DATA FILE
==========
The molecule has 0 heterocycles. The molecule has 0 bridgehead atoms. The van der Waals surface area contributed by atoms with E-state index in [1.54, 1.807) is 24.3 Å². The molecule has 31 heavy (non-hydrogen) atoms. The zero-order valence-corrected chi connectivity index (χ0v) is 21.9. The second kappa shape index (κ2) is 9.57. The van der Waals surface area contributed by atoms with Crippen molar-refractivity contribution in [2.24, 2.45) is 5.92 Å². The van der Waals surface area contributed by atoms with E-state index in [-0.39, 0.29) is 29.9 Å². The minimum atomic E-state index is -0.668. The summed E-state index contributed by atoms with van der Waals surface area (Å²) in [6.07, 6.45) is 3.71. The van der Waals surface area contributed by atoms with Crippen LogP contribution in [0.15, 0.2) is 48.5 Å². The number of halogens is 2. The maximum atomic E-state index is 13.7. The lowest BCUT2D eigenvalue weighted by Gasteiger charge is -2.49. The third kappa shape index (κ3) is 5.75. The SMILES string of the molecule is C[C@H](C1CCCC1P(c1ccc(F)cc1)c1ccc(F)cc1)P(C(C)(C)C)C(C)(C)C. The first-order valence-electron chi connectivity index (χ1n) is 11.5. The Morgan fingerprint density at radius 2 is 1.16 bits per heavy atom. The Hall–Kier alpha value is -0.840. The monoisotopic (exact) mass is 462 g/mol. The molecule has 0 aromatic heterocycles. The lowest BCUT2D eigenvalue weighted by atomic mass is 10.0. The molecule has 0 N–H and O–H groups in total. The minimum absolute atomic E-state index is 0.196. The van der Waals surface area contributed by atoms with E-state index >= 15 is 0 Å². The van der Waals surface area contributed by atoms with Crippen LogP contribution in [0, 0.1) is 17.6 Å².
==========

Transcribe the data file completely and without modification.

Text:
The molecule has 0 heterocycles. The molecule has 0 bridgehead atoms. The van der Waals surface area contributed by atoms with E-state index in [1.54, 1.807) is 24.3 Å². The molecule has 31 heavy (non-hydrogen) atoms. The zero-order valence-corrected chi connectivity index (χ0v) is 21.9. The second kappa shape index (κ2) is 9.57. The van der Waals surface area contributed by atoms with Crippen molar-refractivity contribution in [2.24, 2.45) is 5.92 Å². The van der Waals surface area contributed by atoms with E-state index in [-0.39, 0.29) is 29.9 Å². The minimum atomic E-state index is -0.668. The summed E-state index contributed by atoms with van der Waals surface area (Å²) in [6.07, 6.45) is 3.71. The van der Waals surface area contributed by atoms with Crippen LogP contribution in [0.15, 0.2) is 48.5 Å². The number of halogens is 2. The maximum atomic E-state index is 13.7. The lowest BCUT2D eigenvalue weighted by Gasteiger charge is -2.49. The third kappa shape index (κ3) is 5.75. The SMILES string of the molecule is C[C@H](C1CCCC1P(c1ccc(F)cc1)c1ccc(F)cc1)P(C(C)(C)C)C(C)(C)C. The first-order valence-electron chi connectivity index (χ1n) is 11.5. The Morgan fingerprint density at radius 2 is 1.16 bits per heavy atom. The Hall–Kier alpha value is -0.840. The monoisotopic (exact) mass is 462 g/mol. The molecule has 0 aromatic heterocycles. The lowest BCUT2D eigenvalue weighted by atomic mass is 10.0. The molecule has 0 N–H and O–H groups in total. The minimum absolute atomic E-state index is 0.196. The van der Waals surface area contributed by atoms with E-state index >= 15 is 0 Å². The van der Waals surface area contributed by atoms with Crippen LogP contribution in [0, 0.1) is 17.6 Å².